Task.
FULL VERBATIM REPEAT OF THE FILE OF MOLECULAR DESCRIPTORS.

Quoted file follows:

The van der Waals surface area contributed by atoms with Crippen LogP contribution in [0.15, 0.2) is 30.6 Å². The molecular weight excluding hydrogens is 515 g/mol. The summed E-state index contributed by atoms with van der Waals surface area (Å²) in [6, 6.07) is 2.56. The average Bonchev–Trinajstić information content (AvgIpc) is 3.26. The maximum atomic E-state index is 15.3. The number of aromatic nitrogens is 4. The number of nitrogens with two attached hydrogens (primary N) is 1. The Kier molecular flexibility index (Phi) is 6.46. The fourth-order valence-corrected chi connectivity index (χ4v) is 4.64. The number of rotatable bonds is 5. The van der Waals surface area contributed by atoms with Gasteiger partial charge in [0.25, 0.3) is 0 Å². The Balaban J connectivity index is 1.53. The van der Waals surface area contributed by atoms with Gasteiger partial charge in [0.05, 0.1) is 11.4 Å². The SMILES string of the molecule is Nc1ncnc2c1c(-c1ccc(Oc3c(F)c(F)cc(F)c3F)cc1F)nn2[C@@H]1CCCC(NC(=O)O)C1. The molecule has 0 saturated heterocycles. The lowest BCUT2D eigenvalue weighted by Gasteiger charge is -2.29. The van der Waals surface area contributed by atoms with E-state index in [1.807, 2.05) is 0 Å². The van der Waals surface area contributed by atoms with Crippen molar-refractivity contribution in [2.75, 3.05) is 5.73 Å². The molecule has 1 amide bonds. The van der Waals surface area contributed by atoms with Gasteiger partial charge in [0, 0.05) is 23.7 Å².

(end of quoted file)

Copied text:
The van der Waals surface area contributed by atoms with Crippen LogP contribution in [0.15, 0.2) is 30.6 Å². The molecular weight excluding hydrogens is 515 g/mol. The summed E-state index contributed by atoms with van der Waals surface area (Å²) in [6, 6.07) is 2.56. The average Bonchev–Trinajstić information content (AvgIpc) is 3.26. The maximum atomic E-state index is 15.3. The number of aromatic nitrogens is 4. The number of nitrogens with two attached hydrogens (primary N) is 1. The Kier molecular flexibility index (Phi) is 6.46. The fourth-order valence-corrected chi connectivity index (χ4v) is 4.64. The number of rotatable bonds is 5. The van der Waals surface area contributed by atoms with Gasteiger partial charge in [0.25, 0.3) is 0 Å². The Balaban J connectivity index is 1.53. The van der Waals surface area contributed by atoms with Gasteiger partial charge in [0.05, 0.1) is 11.4 Å². The SMILES string of the molecule is Nc1ncnc2c1c(-c1ccc(Oc3c(F)c(F)cc(F)c3F)cc1F)nn2[C@@H]1CCCC(NC(=O)O)C1. The molecule has 0 saturated heterocycles. The lowest BCUT2D eigenvalue weighted by Gasteiger charge is -2.29. The van der Waals surface area contributed by atoms with E-state index in [1.807, 2.05) is 0 Å². The van der Waals surface area contributed by atoms with Crippen molar-refractivity contribution in [2.75, 3.05) is 5.73 Å². The molecule has 1 amide bonds. The van der Waals surface area contributed by atoms with Gasteiger partial charge in [0, 0.05) is 23.7 Å².